The constitutionality of the revocation statute presents an issue of first impression and provides the opportunity both to resolve an important question of law and secure uniformity of decision. We granted the State's application for review under Tennessee Rule of Appellate Procedure 8 to determine whether Tennessee's bail revocation statute, Tennessee Code Annotated section 40-11-141(b), is constitutional, and

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if so, to establish the procedure to be followed in bail revocation proceedings.

II. Analysis

A.

Bail is a basic component of the American judicial system and is predicated on the principle " that a person accused of [a] crime shall not, until . . . finally adjudged guilty in the court of last resort, be absolutely compelled to undergo imprisonment or punishment." Hudson v. Parker, 156 U.S. 277, 285, 15 S.Ct. 450, 39 L.Ed. 424 (1895). Pretrial release on bail " permits the unhampered preparation of a defense[] and serves to prevent the infliction of punishment prior to conviction." Stack v. Boyle, 342 U.S. 1, 4, 72 S.Ct. 1, 96 L.Ed. 3 (1951) (citing Hudson, 156 U.S. at 285). Pretrial bail also accommodates the defendant's interest in pretrial liberty and " society's interest in assuring the defendant's presence at trial." Donald B. Verrilli, Jr., Note, The Eighth Amendment and the Right to Bail: Historical Perspectives, 82 Colum. L.Rev. 328, 329-30 (1982). Compare Reynolds v. United States, 80 S.Ct. 30, 32, 4 L.Ed.2d 46 (Douglas, Circuit Justice, 1959) (" The purpose of bail is to [e]nsure the defendant's appearance and submission to the judgment of the court." ), with Bandy v. United States, 81 S.Ct. 197, 197, 5 L.Ed.2d 218 (Douglas, Circuit Justice, 1960) (" The fundamental tradition in this country is that one charged with a crime is not, in ordinary circumstances, imprisoned until after a judgment of guilt." ). Denying bail can create serious and long-lasting adverse effects on a defendant. These adverse effects, when possible, should be mitigated in light of the constitutional principle that a defendant is innocent until proven guilty. See Tidwell v. State, 922 S.W.2d 497, 501 (Tenn. 1996) (stating that a criminal defendant " is presumed by law to be innocent until proven guilty" (quoting State v. Shelton, 851 S.W.2d 134, 139 (Tenn. 1993))). See generally 3 Joseph G. Cook, Constitutional Rights of the Accused § 13:3 (3d ed. 1996).

The origins of pretrial bail date back to medieval England, where it served " as a device to free untried prisoners." Daniel J. Freed & Patricia M. Wald, Bail in the United States: 1964, at 1 (1964). During this time, the penalty for most crimes was a monetary fine paid to the victim. Thus, the amount of bail, which was often guaranteed by a third-party surety, was identical to the potential penalty upon a conviction. See June Carbone, Seeing Through the Emperor's New Clothes: Rediscovery of Basic Principles in the Administration of Bail, 34 Syracuse L.Rev. 517, 519-20 (1983). Along with compensating victims, this system worked well to deter pretrial flight, as the surety was incentivized through financial responsibility to produce the accused for trial. Id. at 520.

Eventually, however, certain problems arose. Over time, the amount of bail gradually ceased to correlate with the potential punishment, as monetary fines gave way to capital and corporal punishments. Id. at 520, 522. Further, accused persons started to face longer and longer delays between accusation and trial, with sheriffs " exercis[ing] a broad and ill-defined discretionary power to bail . . . prisoners." United States v. Edwards, 430 A.2d 1321, 1326 (D.C. Cir. 1981) (en banc). These sheriffs also began to abuse their power widely, extorting money from many already entitled to release and accepting bribes in exchange for release from those not otherwise entitled to bail. Id.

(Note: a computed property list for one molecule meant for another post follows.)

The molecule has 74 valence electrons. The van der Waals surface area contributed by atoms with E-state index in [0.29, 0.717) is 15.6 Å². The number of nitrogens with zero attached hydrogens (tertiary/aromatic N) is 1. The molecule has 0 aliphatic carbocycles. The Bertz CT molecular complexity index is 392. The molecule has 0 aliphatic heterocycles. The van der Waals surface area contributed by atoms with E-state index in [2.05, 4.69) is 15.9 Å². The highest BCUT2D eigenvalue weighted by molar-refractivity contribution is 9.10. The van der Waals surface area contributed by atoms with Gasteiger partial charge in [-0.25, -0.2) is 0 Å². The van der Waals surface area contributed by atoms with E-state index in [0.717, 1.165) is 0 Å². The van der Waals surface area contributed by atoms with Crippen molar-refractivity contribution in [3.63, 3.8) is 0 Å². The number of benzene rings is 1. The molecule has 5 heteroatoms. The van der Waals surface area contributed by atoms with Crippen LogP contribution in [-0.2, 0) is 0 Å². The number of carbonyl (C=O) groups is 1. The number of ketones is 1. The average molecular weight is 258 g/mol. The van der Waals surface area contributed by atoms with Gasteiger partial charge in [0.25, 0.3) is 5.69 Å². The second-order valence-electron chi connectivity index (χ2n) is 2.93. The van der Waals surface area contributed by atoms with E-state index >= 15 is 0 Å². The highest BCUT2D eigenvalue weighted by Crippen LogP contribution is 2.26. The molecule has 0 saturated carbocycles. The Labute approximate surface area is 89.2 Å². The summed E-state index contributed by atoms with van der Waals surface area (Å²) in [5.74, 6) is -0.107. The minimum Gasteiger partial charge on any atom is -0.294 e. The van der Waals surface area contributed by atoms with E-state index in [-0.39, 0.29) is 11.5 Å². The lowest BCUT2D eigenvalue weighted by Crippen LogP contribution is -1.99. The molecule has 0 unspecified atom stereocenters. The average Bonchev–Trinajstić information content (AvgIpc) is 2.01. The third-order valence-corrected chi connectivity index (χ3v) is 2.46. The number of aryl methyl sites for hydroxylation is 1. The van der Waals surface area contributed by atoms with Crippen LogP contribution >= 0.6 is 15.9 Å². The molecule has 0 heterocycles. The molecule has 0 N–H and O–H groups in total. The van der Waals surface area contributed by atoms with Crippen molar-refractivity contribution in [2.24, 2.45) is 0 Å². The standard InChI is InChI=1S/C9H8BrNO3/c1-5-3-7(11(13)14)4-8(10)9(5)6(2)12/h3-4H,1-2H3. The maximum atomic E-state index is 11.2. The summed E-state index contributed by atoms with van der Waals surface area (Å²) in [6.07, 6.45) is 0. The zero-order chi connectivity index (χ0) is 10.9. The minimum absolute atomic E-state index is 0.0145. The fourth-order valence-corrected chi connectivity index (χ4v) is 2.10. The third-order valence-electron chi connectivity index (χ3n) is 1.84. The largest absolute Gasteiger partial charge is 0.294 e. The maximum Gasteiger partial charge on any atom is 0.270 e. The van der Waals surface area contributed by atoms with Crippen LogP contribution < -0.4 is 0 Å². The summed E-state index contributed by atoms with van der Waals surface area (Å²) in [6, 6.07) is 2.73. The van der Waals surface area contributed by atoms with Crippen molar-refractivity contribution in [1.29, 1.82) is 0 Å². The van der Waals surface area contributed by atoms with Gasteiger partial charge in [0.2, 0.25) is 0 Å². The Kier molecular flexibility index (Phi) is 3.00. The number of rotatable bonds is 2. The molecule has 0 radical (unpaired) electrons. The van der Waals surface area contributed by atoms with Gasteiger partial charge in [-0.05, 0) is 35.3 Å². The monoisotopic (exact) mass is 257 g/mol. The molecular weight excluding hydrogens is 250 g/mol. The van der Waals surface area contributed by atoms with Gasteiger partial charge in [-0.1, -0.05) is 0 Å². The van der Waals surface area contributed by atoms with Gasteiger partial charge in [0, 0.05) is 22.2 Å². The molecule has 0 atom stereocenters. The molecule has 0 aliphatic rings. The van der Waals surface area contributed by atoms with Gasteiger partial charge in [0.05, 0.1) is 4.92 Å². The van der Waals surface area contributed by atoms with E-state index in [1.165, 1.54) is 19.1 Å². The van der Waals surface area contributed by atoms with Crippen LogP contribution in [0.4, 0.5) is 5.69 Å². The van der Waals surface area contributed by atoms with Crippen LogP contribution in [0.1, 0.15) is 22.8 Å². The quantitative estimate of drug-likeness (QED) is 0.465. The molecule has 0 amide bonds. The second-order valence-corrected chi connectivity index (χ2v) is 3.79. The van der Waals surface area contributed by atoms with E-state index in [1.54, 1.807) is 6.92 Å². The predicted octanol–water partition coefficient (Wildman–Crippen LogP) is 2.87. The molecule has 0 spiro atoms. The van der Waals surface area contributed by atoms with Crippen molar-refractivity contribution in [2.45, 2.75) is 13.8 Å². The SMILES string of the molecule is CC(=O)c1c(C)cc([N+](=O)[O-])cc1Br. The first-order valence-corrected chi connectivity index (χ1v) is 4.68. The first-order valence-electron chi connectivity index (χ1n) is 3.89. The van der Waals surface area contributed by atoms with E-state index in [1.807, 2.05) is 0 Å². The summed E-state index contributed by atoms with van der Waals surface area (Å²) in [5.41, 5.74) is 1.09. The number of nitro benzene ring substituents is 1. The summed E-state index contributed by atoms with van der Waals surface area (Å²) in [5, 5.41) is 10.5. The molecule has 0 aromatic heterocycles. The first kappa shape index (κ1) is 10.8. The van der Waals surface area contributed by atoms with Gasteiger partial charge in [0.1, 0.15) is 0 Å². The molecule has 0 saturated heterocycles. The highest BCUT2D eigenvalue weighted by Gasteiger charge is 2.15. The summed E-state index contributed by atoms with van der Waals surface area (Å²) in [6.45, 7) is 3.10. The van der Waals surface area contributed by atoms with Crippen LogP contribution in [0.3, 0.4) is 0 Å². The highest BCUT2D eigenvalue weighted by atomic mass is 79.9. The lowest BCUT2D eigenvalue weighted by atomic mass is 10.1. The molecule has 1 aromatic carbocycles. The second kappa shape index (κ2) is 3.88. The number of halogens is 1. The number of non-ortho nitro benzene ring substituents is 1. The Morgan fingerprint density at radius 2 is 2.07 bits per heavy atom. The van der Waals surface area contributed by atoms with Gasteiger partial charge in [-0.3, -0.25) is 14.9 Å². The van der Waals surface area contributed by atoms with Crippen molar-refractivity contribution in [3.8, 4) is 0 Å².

Responding to historical abuses, the Magna Carta, created in 1215, established the due process foundation for the right to bail, and the Statute of Westminster I, passed in 1275, established the offenses for

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which bail was automatically granted. Matthew J. Hegreness, America's Fundamental and Vanishing Right to Bail, 55 Ariz. L.Rev. 909, 916-17 (2013) (explaining that the Statute of Westminster I left " the vast quantity of felonious, as well as nonfelonious, offenses as bailable" ). In American colonial times through the era of the Constitution's inception, the right to bail was included in ordinances and statutes. Verrilli, supra, at 337-38. The United States Supreme Court later reaffirmed this right, stating, " [u]nless this right to bail before trial is preserved, the presumption of innocence, secured only after centuries of struggle, would lose its meaning." Stack, 342 U.S. at 4.

The United States and Tennessee Constitutions provide for bail. The Eighth Amendment to the United States Constitution prohibits imposing " [e]xcessive bail" or " excessive fines" and inflicting " cruel and unusual punishments." U.S. Const. amend. VIII. Although this provision does not create a right to bail, United States v. Salerno, 481 U.S. 739, 754-55, 107 S.Ct. 2095, 95 L.Ed.2d 697 (1987), it mandates that when pretrial bail is set for a criminal defendant, the amount shall not be excessive, see Sellers v. United States, 89 S.Ct. 36, 38, 21 L.Ed.2d 64 (Black, Circuit Justice, 1968). In contrast, the Tennessee Constitution guarantees that " all prisoners shall be bailable by sufficient sureties, unless for capital offen[s]es, when the proof is evident, or the presumption great." Tenn. Const. art. I, § 15. This constitutional provision grants a defendant the right to pretrial release on bail pending adjudication of criminal charges. Swain v. State, 527 S.W.2d 119, 120 (Tenn. 1975) (citing State ex rel. Brown v. Newell, 216 Tenn. 284, 391 S.W.2d 667 (1965); Goins v. State, 192 Tenn. 32, 237 S.W.2d 8 (1950); Hicks v. State, 179 Tenn. 601, 168 S.W.2d 781 (1943); Butt v. State, 131 Tenn. 415, 175 S.W. 529 (1914)).[2]